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The second panel of the 12th Meeting of the Movement of People Affected by Dams and in Defense of Rivers (MAPDER) of Mexico held on November 10-12 addressed several struggles that are taking place in that country. One of the activists in charge of sharing the experiences of resistance against hydroelectric projects was Miguel Sanchez Olivera of the Nahua Totonaca Organization in Defense of the Territory, of the Totonacapan region of Sierra Norte de Puebla.
"In our territory there are 65 municipalities, inhabited by Nahua, Totonaco, Otomi and Tepehua Peoples. We defend three important rivers of Sierra Norte de Puebla: Apulco, Zempoala and Ajajalpan, which flow into the Tecolutla River", said Miguel. According to him, 4 hydroelectric dams were planned for the Apulco River, whose environmental impact assessments were eventually rejected.
On the Zempoala River there are three hydroelectric projects owned by GESA company, which are being strongly resisted by Nahua and Totonaco local populations, explained Miguel. In Ajajalpan there are 5 hydroelectric projects but the company that concerns the population the most is DESELEC-COMEXHIDRO with its Puebla 1, 2 and 3 projects.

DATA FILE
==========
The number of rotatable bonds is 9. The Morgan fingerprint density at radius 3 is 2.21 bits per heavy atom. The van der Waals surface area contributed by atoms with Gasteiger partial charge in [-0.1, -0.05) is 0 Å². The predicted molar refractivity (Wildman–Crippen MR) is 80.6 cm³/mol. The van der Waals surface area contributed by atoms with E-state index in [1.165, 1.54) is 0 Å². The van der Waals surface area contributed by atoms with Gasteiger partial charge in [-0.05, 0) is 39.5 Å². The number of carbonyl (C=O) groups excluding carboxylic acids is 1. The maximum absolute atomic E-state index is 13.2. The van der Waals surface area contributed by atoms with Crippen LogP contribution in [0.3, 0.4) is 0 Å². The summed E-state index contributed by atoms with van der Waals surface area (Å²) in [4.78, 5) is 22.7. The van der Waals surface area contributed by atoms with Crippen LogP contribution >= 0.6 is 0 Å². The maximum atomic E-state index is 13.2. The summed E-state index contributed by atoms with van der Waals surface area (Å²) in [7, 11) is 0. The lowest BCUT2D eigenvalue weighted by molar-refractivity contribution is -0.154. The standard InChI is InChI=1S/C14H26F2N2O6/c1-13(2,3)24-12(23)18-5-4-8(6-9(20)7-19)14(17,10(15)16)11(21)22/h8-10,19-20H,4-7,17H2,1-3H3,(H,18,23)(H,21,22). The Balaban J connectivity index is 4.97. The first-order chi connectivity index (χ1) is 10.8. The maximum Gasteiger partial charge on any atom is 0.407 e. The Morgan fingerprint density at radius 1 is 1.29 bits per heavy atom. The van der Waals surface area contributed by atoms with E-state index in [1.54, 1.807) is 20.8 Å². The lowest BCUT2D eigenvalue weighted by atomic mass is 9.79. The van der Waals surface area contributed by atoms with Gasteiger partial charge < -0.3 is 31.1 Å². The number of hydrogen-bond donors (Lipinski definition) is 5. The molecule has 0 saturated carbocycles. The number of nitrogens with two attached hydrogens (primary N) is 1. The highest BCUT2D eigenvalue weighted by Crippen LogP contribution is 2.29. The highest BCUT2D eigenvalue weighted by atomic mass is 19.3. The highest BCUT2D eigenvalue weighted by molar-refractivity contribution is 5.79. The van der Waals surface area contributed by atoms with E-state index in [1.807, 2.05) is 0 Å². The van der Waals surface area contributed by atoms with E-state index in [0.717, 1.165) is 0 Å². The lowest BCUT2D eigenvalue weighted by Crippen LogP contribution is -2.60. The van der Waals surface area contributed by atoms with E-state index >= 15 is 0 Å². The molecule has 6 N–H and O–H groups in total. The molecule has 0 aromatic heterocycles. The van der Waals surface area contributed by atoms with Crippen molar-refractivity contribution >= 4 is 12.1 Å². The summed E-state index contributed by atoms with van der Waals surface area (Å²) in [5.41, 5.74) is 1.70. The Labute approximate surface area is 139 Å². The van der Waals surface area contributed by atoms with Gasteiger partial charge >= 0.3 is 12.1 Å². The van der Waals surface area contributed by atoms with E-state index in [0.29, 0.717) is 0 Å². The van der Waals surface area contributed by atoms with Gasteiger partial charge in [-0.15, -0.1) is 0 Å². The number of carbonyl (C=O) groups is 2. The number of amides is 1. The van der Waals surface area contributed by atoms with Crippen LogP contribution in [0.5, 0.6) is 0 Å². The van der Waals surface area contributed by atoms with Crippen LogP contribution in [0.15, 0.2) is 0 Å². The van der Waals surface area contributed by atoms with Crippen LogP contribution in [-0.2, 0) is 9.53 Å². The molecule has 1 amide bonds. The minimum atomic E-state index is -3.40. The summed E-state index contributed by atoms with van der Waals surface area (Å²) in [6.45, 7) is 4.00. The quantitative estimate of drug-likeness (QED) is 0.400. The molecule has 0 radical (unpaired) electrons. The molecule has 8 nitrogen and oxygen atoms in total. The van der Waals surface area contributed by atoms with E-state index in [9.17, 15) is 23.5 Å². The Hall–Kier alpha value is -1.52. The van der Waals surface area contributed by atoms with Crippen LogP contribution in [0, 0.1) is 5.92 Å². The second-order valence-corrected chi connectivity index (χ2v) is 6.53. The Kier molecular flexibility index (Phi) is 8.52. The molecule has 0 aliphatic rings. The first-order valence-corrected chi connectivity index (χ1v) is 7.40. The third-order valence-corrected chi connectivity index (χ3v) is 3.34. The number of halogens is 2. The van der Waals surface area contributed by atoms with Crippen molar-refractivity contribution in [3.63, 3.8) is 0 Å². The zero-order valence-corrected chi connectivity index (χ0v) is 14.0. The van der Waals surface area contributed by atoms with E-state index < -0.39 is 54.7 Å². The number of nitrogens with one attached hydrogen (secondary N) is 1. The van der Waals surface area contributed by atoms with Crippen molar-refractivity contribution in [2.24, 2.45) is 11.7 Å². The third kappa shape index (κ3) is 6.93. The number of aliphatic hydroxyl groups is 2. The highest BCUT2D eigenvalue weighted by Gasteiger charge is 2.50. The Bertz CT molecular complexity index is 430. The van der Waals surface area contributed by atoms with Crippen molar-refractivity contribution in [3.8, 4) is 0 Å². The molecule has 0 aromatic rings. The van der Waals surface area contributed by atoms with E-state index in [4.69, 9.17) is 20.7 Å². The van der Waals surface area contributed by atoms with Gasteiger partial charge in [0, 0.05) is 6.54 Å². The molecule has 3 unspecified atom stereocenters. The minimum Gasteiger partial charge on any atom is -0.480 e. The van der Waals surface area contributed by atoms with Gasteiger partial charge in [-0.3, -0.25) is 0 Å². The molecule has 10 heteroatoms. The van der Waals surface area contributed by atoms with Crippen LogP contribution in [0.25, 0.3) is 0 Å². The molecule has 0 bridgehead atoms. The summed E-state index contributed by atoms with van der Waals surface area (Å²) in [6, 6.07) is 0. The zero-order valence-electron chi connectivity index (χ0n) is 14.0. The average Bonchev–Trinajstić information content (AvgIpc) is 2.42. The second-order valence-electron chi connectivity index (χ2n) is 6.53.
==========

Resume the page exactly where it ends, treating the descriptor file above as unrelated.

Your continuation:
According to Miguel the company has obtained different permits to build the dams and is deceiving the local population to obtain the signatures necessary to gain the support required by the latest energy reform: "The Energy Secretary is making the population sign, but they don´t tell them this was a consultation, they deceive them".
After finding out about these tricks, the local movement organized a strong resistance against the projects, to which the State responded with persecution and criminalization ; "14 colleagues were denounced, we don´t now which their crimes are", and the company attempted to divide the population with money, according to the activist.
La Asociación Nacional de Mujeres Rurales e Indígenas de Chile, ANAMURI, se encuentra en pleno desarrollo de su III Seminario Internacional en momentos en que una de sus referentes internacionales, Francisca Pancha Rodríguez, señala que el movimiento campesino global recorre un camino “desde lo simple a lo complejo”: partir de reivindicar lo que nos da vida, la tierra, el agua, las semillas, para trazar alianzas y construir nuestro proyecto político popular”.
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